With diminishing charitable donations and public funding becoming a major issue for many nonprofit organizations, today’s nonprofit leaders are looking to social enterprise as a way to generate potentially significant sources of unrestricted cash that will reduce their nonprofit’s reliance on traditional funding to support its mission and achieve its goals.
What is Social Enterprise?
Social enterprise is any activity that:
- Helps to deliver on an organization’s social mission and
- Delivers a sustainable financial return
For most nonprofits, this is done by leveraging and monetizing existing assets. Types of assets that might be leveraged include:
- Human: Do you have employees or volunteers whose time or expertise can be shared?
- Physical: Do you have underused space or facilities that could be made available to or shared with others?
- Technological: Do you have systems or processes that could be either licensed or made available as a service?
- Brand: Does your organization have a reputation or visibility that would be valued by potential business partners or customers?
Developing a Social Enterprise
Identifying a promising social enterprise opportunity and implementing it to its full potential requires the same disciplined analysis and management expertise found in any successful business. When NESC works with a nonprofit to create a social enterprise business, it builds on the nonprofit’s capabilities and works closely with their team, following a 3-step process:
The first step is to do a systematic review of your assets, identifying those that are underleveraged, and then evaluate each potential social enterprise opportunity for suitability and revenue potential. Suitability is especially important, because activities that are not a good fit with an organization’s culture or expertise are not likely to succeed in the long run, even if the financial numbers look good on paper.
The second step is to create a detailed, focused business plan for the social enterprise, including goals, strategies, and financial projections. Think of the social enterprise as a business start-up. You will need a clear roadmap that shows how the enterprise will achieve both its social and financial objectives, which will help you identify the activities and resources required along the way. And the business plan will also be useful if you need to approach potential funders for money (i.e., investment capital) to get it to the point of self-sustainability.
When you have an approved plan and any necessary startup funding, the final step is implementation: assign or hire staff, execute marketing or sales tactics to attract partners or customers, and implement metrics for tracking results and improving performance as necessary. Depending on the opportunity, you could do a pilot program to test the concept before doing a full rollout.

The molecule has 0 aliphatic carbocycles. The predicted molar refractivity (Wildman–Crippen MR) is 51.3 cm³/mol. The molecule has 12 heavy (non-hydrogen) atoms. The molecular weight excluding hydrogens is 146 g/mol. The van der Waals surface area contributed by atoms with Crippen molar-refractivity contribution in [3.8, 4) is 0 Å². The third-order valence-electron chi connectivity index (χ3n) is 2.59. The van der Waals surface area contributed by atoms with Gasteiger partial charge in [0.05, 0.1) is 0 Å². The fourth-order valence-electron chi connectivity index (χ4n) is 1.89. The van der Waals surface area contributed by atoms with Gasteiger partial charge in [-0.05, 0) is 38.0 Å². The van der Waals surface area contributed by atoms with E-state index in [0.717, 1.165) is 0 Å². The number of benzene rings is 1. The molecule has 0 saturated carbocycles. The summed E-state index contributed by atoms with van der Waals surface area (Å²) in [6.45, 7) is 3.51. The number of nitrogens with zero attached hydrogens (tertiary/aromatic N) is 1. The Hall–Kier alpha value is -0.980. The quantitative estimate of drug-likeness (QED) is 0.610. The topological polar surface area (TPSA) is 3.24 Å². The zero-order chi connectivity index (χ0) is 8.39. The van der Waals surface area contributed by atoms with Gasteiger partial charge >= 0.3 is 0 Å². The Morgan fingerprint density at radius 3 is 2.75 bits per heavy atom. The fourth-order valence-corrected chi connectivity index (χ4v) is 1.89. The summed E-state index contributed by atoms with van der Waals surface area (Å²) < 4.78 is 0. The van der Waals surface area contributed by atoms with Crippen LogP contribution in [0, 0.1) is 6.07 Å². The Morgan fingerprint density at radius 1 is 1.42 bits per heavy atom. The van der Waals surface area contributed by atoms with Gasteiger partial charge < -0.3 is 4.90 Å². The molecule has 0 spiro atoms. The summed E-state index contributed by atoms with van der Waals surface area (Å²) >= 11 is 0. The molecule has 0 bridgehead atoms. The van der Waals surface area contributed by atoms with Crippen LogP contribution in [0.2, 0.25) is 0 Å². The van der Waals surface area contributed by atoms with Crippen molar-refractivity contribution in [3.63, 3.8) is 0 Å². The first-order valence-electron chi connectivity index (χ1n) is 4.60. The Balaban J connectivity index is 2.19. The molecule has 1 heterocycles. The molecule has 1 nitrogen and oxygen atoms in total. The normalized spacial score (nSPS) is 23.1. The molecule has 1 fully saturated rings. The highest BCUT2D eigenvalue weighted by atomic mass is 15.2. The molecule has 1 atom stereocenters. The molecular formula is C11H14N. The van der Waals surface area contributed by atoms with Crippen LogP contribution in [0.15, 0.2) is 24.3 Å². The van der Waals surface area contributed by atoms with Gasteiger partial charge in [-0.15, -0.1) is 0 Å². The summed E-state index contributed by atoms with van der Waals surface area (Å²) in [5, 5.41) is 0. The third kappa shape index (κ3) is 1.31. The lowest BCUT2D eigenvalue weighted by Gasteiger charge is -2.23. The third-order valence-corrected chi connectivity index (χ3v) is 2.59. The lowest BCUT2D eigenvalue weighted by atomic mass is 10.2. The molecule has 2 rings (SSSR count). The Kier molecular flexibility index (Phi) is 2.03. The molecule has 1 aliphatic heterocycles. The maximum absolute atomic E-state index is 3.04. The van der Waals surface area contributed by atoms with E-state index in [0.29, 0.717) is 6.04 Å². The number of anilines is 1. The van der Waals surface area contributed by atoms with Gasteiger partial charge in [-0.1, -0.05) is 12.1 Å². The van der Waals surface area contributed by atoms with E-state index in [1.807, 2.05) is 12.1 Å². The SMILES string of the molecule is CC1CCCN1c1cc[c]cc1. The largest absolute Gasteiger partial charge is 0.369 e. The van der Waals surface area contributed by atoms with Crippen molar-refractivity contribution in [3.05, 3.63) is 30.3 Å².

Social Enterprise Success Factors
In our experience helping nonprofits start up social enterprise businesses, we’ve found that there are four key factors that determine whether the social enterprise is sustainable and successful in the long run:
Does the enterprise have the potential for profitability as it grows over time? Is the long-term potential revenue sufficient to cover the fixed expenses and deliver positive cash flow to the parent organization?
- Adequate Funding and Resources
Does the enterprise have sufficient startup funding to put the necessary staff and operations in place and to keep running until revenue grows to the point where revenue exceeds expenses?
- Broad Mindset
Is the parent organization’s leadership (including the board) prepared to support an enterprise that may not pay back in the first year or two? Will the leadership and others in the organization support an enterprise that doesn’t operate according to the unwritten rules that they may be used to in the nonprofit world? Is the organization prepared for growth?
Does the enterprise have the discipline to identify key business and social metrics, track the results, and change their plans as needed to improve performance?
Social enterprise can be an important source of unrestricted funds that will help a nonprofit grow and increase its social impact. But as more organizations develop social enterprises, the success factors are becoming clearer. By taking a long-term approach and applying business discipline to the management of the enterprise, it may be possible to significantly increase the funds you have to deliver on your mission.
To watch one of our social enterprise case studies, see the video here.
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